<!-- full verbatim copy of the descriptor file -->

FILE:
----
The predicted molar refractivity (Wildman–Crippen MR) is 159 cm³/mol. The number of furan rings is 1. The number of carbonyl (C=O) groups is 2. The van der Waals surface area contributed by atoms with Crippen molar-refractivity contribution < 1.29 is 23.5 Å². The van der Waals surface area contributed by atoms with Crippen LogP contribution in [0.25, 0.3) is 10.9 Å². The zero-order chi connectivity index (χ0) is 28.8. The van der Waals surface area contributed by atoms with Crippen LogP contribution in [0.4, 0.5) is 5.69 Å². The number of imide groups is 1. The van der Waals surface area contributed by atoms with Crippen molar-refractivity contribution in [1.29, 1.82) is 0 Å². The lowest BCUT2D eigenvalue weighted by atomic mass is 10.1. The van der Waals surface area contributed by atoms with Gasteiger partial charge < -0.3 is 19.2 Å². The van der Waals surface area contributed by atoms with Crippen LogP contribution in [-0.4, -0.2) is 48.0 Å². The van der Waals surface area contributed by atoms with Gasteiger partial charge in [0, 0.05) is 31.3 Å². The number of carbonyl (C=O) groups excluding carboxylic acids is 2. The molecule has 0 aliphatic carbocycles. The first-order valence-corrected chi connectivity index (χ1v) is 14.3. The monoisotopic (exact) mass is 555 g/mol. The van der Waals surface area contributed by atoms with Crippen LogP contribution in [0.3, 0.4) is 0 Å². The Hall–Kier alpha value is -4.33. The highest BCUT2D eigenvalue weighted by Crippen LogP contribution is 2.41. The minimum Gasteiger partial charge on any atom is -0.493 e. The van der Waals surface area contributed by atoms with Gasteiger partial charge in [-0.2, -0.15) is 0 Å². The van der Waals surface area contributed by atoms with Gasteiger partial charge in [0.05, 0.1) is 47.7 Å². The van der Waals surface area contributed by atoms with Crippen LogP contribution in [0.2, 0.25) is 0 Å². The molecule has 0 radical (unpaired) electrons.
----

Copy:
The predicted molar refractivity (Wildman–Crippen MR) is 159 cm³/mol. The number of furan rings is 1. The number of carbonyl (C=O) groups is 2. The van der Waals surface area contributed by atoms with Crippen molar-refractivity contribution < 1.29 is 23.5 Å². The van der Waals surface area contributed by atoms with Crippen LogP contribution in [0.25, 0.3) is 10.9 Å². The zero-order chi connectivity index (χ0) is 28.8. The van der Waals surface area contributed by atoms with Crippen LogP contribution in [0.4, 0.5) is 5.69 Å². The number of imide groups is 1. The van der Waals surface area contributed by atoms with Crippen molar-refractivity contribution in [1.29, 1.82) is 0 Å². The lowest BCUT2D eigenvalue weighted by atomic mass is 10.1. The van der Waals surface area contributed by atoms with Gasteiger partial charge < -0.3 is 19.2 Å². The van der Waals surface area contributed by atoms with Crippen LogP contribution in [-0.4, -0.2) is 48.0 Å². The van der Waals surface area contributed by atoms with Gasteiger partial charge in [0, 0.05) is 31.3 Å². The number of carbonyl (C=O) groups excluding carboxylic acids is 2. The molecule has 0 aliphatic carbocycles. The first-order valence-corrected chi connectivity index (χ1v) is 14.3. The monoisotopic (exact) mass is 555 g/mol. The van der Waals surface area contributed by atoms with Crippen LogP contribution in [0.3, 0.4) is 0 Å². The Hall–Kier alpha value is -4.33. The highest BCUT2D eigenvalue weighted by Crippen LogP contribution is 2.41. The minimum Gasteiger partial charge on any atom is -0.493 e. The van der Waals surface area contributed by atoms with Gasteiger partial charge in [-0.2, -0.15) is 0 Å². The van der Waals surface area contributed by atoms with Gasteiger partial charge in [0.05, 0.1) is 47.7 Å². The van der Waals surface area contributed by atoms with Crippen LogP contribution in [0.2, 0.25) is 0 Å². The molecule has 0 radical (unpaired) electrons.